In a highly unusual move, the U.S. Supreme Court voted 5-4 to issue a stay on implementation of the Clean Power Plan. The federal rule, which was issued by the U.S. EPA last summer, aims to reduce carbon dioxide emissions from the U.S. power sector.
Members gathered all over the state, from Madison County to Whitesburg to Covington to Lexington, last night to watch, process, and come up with action plans to push for adequate funding for health care and preserving kynect and Medicaid expansion, access to higher ed, protecting the arts, and community health.
A year after the Vision Smoketown survey report was released, largely the same Jefferson County Economic Justice team is putting together a report on the Smoketown Walk Your Block project launched in April 2015.
KFTC Chairperson Dana Beasley Brown opened the first We Are Kentuckians rally in Frankfort by sharing a vision of healthy communities, good jobs, the best health care, fairness, racial justice and a healthy environment across Kentucky.
“Our collective voice is so important in this political landscape – the voice of real people. We’re churning our dreams – you and me – with people all over our commonwealth. And we have the solutions that can make them a reality,” Beasley Brown told the crowd of 200 gathered in the capitol rotunda on January 5, the first day of the 2016 General Assembly.
Let’s start the new year off with a declaration at our Capitol!
We have a shared vision for Kentucky. We have momentum, with raising the wage in Lexington and restoring voting rights. Now is the time for us to work even harder together, to grow stronger, and build new power.
Be in Frankfort on January 5th to shout our vision for a better Kentucky.
Central Kentucky KFTC Chapter members are still celebrating a big victory in Lexington. On November 19 the Lexington Fayette Urban County Government voted 9-6 to raise the minimum wage in Fayette County from $7.25 to $10.10 over a period of three years.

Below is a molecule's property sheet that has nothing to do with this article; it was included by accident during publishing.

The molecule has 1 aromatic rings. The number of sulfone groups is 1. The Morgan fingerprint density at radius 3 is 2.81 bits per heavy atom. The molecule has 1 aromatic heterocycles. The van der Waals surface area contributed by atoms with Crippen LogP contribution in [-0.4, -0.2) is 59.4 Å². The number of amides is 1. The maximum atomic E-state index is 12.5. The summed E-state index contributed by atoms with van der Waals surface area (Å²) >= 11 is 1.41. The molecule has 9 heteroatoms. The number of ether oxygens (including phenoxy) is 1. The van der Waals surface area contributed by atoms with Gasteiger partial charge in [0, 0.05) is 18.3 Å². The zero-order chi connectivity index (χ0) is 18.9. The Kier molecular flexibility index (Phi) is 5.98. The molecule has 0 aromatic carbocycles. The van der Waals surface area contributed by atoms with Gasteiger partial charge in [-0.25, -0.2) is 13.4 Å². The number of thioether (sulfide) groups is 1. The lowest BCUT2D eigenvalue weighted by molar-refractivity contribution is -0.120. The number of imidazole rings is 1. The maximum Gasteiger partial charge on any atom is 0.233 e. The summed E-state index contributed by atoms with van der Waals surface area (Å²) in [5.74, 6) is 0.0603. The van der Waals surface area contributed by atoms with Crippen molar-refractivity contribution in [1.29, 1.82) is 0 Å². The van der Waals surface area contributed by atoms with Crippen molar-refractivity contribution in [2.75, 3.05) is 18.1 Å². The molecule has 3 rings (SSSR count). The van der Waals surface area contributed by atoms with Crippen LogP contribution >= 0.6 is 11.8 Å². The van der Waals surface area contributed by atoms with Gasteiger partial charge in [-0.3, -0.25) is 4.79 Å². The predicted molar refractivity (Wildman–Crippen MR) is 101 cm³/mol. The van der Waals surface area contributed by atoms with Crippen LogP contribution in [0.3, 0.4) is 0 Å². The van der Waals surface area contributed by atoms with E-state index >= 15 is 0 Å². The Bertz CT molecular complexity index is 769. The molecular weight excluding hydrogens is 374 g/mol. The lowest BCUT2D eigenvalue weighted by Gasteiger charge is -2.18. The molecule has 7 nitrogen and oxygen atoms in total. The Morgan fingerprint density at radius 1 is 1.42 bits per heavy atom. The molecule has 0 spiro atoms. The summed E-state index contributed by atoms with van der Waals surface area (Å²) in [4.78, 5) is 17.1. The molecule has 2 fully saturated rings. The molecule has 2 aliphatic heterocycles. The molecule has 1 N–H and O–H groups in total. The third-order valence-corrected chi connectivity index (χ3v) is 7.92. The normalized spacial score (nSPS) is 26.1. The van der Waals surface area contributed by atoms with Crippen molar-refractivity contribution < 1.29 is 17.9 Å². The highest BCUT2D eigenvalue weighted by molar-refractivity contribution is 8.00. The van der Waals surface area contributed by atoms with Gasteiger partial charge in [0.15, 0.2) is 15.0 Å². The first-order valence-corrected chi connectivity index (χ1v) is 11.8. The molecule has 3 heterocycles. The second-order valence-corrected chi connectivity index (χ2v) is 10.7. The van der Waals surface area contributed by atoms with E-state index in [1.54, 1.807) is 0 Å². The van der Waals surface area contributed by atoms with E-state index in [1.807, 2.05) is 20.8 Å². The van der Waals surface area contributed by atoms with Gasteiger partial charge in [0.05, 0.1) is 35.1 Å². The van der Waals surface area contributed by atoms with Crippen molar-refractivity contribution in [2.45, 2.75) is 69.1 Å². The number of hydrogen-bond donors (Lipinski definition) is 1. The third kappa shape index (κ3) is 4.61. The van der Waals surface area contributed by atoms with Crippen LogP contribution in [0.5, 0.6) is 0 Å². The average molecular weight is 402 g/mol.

The chapter had been working on this issue for nearly a year by lobbying council members, cosponsoring and attending rallies, speaking at council meetings, writing and calling council members, and writing op-eds and letters to the editor, among other strategies.
This victory is significant not only because it will affect an estimated 31,300 workers, according to the Kentucky Center for Economic Policy, but also because it makes Lexington the second city in Kentucky and only the third city in the South to raise the minimum wage.
Janet Tucker, a long-time KFTC member, former KFTC chair, and co-chair of the Working Families Campaign is excited about the victory. She first brought the issue of raising the minimum wage to the chapter.
“This was a tremendous victory for thousands of hard-working people in Lexington!”
“This was a tremendous victory for thousands of hard-working people in Lexington!” Tucker said. ”Much thanks goes out to the many people, including KFTC members, who worked on this for months, to Jennifer Messotti who championed this bill, and to Steve Kay and all members of council who voted for this bill. We realize this is not a living wage and there is still much work to be done. The Lexington Working Families Campaign will continue to work equity here in Central Kentucky.”